5.7 Using the Send/Receive Feature

5.7.1 Using Send/Receive to Implement Incremental Backups
Note

The send/receive feature requires that you boot the system using UEK R3.

The send operation compares two subvolumes and writes a description of how to convert one subvolume (the parent subvolume) into the other (the sent subvolume). You would usually direct the output to a file for later use or pipe it to a receive operation for immediate use.

The simplest form of the send operation writes a complete description of a subvolume:

# btrfs send [-v] [-f sent_file] ... subvol

You can specify multiple instances of the -v option to display increasing amounts of debugging output. The -f option allows you to save the output to a file. Both of these options are implicit in the following usage examples.

The following form of the send operation writes a complete description of how to convert one subvolume into another:

# btrfs send -p parent_subvol sent_subvol

If a subvolume such as a snapshot of the parent volume, known as a clone source, will be available during the receive operation from which some of the data can be recovered, you can specify the clone source to reduce the size of the output file:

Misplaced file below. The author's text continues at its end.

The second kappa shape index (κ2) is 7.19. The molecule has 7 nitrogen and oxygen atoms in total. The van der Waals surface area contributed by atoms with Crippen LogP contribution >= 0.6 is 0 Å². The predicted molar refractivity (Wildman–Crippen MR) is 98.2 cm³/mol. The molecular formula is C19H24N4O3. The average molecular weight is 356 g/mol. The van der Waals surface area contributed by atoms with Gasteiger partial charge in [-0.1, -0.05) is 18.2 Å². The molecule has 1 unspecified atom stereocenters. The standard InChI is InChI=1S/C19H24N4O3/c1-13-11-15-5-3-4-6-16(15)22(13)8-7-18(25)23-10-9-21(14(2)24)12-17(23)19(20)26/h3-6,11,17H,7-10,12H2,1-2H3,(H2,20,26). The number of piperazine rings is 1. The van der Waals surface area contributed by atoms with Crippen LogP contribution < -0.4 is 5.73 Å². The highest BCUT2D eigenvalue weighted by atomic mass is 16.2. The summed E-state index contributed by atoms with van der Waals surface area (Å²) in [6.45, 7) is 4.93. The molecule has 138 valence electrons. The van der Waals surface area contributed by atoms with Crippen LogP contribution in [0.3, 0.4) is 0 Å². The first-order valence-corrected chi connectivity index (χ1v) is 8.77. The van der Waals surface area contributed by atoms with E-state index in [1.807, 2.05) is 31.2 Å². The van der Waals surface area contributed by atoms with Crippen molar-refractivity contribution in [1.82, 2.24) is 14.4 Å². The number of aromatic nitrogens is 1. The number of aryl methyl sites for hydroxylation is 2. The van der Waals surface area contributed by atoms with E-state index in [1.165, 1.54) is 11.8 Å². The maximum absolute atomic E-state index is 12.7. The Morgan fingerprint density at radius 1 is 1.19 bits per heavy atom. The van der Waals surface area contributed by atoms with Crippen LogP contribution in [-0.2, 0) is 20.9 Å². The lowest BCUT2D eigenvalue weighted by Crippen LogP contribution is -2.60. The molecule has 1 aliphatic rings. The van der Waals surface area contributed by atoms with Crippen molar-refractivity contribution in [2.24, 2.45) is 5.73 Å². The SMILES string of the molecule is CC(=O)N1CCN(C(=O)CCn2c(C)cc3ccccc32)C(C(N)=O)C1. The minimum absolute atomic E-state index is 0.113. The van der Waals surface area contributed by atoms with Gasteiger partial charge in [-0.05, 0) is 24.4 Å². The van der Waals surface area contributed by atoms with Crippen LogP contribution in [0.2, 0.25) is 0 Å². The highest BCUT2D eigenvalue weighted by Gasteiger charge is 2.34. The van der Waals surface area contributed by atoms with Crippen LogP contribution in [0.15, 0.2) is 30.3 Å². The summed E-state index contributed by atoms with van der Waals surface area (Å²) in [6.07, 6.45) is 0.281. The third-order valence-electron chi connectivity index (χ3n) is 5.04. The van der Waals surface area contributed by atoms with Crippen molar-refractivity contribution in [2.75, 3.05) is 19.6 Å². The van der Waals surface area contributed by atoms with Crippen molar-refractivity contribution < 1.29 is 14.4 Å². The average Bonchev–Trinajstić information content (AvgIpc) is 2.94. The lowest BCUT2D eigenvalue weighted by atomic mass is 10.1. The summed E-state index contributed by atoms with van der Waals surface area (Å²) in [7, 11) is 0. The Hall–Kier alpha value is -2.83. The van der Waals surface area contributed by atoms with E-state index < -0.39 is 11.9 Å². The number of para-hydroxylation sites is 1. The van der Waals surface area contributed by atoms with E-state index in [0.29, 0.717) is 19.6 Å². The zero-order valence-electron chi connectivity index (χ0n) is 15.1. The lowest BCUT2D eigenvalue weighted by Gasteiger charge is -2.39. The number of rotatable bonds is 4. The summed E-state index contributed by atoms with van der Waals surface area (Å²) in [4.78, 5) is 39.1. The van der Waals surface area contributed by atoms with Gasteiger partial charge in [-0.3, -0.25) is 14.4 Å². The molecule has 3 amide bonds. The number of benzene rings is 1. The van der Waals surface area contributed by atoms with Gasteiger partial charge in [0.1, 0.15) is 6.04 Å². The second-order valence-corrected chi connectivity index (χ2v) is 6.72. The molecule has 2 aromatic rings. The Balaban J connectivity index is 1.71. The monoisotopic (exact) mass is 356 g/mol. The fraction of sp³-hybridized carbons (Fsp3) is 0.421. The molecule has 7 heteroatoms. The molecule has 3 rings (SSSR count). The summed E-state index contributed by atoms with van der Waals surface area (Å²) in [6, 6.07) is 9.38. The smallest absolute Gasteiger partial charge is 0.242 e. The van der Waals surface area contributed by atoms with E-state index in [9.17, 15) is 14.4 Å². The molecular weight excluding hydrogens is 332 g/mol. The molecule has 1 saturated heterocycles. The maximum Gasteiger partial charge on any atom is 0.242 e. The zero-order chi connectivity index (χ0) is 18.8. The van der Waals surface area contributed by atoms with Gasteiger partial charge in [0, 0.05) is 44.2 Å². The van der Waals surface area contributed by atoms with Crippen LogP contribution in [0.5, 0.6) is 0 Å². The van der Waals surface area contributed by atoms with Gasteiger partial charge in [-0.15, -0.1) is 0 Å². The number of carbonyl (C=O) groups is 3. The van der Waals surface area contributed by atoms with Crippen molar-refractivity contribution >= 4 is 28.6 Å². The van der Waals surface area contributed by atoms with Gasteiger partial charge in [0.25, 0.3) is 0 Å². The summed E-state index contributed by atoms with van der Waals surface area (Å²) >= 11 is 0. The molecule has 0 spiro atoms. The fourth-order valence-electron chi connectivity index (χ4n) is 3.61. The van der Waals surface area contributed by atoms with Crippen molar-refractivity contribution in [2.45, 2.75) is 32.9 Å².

# btrfs send [-p parent_subvol] -c clone_src [-c clone_src] ... subvol

You can specify the -c option multiple times if there is more than one clone source. If you do not specify the parent subvolume, btrfs chooses a suitable parent from the clone sources.

You use the receive operation to regenerate the sent subvolume at a specified path:

# btrfs receive [-f sent_file] mountpoint

5.7.1 Using Send/Receive to Implement Incremental Backups

The following procedure is a suggestion for setting up an incremental backup and restore process for a subvolume.

  1. Create a read-only snapshot of the subvolume to serve as an initial reference point for the backup:

    # btrfs subvolume snapshot -r /vol /vol/backup_0
  2. Run sync to ensure that the snapshot has been written to disk:

    # sync
  3. Create a subvolume or directory on a btrfs file system as a backup area to receive the snapshot, for example, /backupvol.

  4. Send the snapshot to /backupvol:

    # btrfs send /vol/backup_0 | btrfs receive /backupvol

    This command creates the subvolume /backupvol/backup_0.

    Having created the reference backup, you can then create incremental backups as required.

  5. To create an incremental backup:

    1. Create a new snapshot of the subvolume:

      # btrfs subvolume snapshot -r /vol /vol/backup_1
    2. Run sync to ensure that the snapshot has been written to disk:

      # sync
    3. Send only the differences between the reference backup and the new backup to the backup area:

      # btrfs send -p /vol/backup_0 /vol/backup_1 | btrfs receive /backupvol

      This command creates the subvolume /backupvol/backup_1.